Going beyond the figures into a form check; I saw that Babyfact had five Class 5 races in 2017 with a win and three third places. Malcolm the Pug, on the other hand, had one second place in four Class 5 races and fared no better than fourth in the other three.

At this point, I could have delved even deeper and found out the relative quality of each race, but instead, I went with the data I had which said that Babyfact was the pick for the race. He was the 9/2 second favourite so he clearly had a chance. Also, the talented Dane O’Neill was the jockey which was a bonus. In the end, Babyfact was the front runner and never looked threatened as he eased to a 2 ¾ length victory.

On the same day, I looked at the 17:10, also at Bath. It was a Class 4 handicap with 8 runners. At first glance, this seemed like a hard race to call as all 8 runners had decent figures.

However, I removed the lowest two VDW Form horses as their Days since Last Good Run figures were far too high. King Oswald and Master Musicmaster was outside the Top 5 in the betting forecast so now there were four contenders.

Waves was eliminated because of low ACPFPCL and SHorAVG scores and on this occasion, I also removed British Embassy as it did not score 1-4 in the 5278 Contender Rank and it had the lowest Contender Score. Once again, I was left with two contenders; Zlatan and Fast Dancer. Both horses happened to be in the top 2 in the betting with Fast Dancer as a slight favourite.

In the end, I leaned towards Fast Dancer as he had better VDW Form, VDW Ability, ACSPCLTD, ACPFPCL and SHorAVG figures. As for the race, Fast Dancer remained in touch throughout and made a dash for home in the final furlong. He pulled away from Zlatan and won by 2 ¼ lengths.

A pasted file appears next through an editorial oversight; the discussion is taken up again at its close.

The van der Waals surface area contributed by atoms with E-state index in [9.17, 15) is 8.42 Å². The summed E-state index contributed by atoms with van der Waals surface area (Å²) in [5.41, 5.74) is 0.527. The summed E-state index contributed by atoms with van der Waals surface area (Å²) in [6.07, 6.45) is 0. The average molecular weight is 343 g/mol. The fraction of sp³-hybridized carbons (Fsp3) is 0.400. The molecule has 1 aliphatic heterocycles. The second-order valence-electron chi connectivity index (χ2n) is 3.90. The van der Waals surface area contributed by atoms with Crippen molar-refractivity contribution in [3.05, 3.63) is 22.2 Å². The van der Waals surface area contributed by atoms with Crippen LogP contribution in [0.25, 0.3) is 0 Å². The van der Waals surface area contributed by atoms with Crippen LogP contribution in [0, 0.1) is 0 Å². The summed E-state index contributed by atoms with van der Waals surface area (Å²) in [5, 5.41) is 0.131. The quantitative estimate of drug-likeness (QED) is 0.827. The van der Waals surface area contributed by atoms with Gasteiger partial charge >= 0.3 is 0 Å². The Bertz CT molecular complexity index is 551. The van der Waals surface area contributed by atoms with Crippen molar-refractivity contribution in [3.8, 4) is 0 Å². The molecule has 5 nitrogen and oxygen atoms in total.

Final Words

I am sure some readers will scoff at the methods I use or believe they have a better way, and that’s okay because not everyone uses horse racing data in the same way. I am extremely happy with the way things have gone so far and will continue using sensible level stakes with the VDW Method in the Racing Dossier for the considerable future.

Patrick Lynch

Patrick graduated from the National University of Ireland, Galway with an MA in Literature and Publishing but decided he would rather have the freedom of a freelance writer than be stuck in a publishing house all day. He has enjoyed this freedom since 2009 and has written thousands of articles on a variety of topics but sports betting is his passion. While his specialty is finding mismatches in obscure football leagues, he also likes to use his research skills to provide punters with detailed winning strategies in horse racing. You can check out his personal blog on or Twitter @pl1982 where he writes content to help small businesses achieve success.


    1. Hi David,

      If you could refresh the page, we have now fixed this. Thank you for your patience.

  1. In their Book “Searching for Positive Returns at the Track: A Multinominal Logit Model for Handicapping Horse Races”, by Ruth N. Bolton and Randall G. Chapman, They found that For American racing at least That their vesearch suggested that “average amount of money earned per race in the current year” and “average speed rating over the last four races” were the two most important factors. “Lifetime win percentage” was also considered a significant variable, but not so much as the first two. Thus maybe VDW should be amended slightly to give preference to monies earned in the current year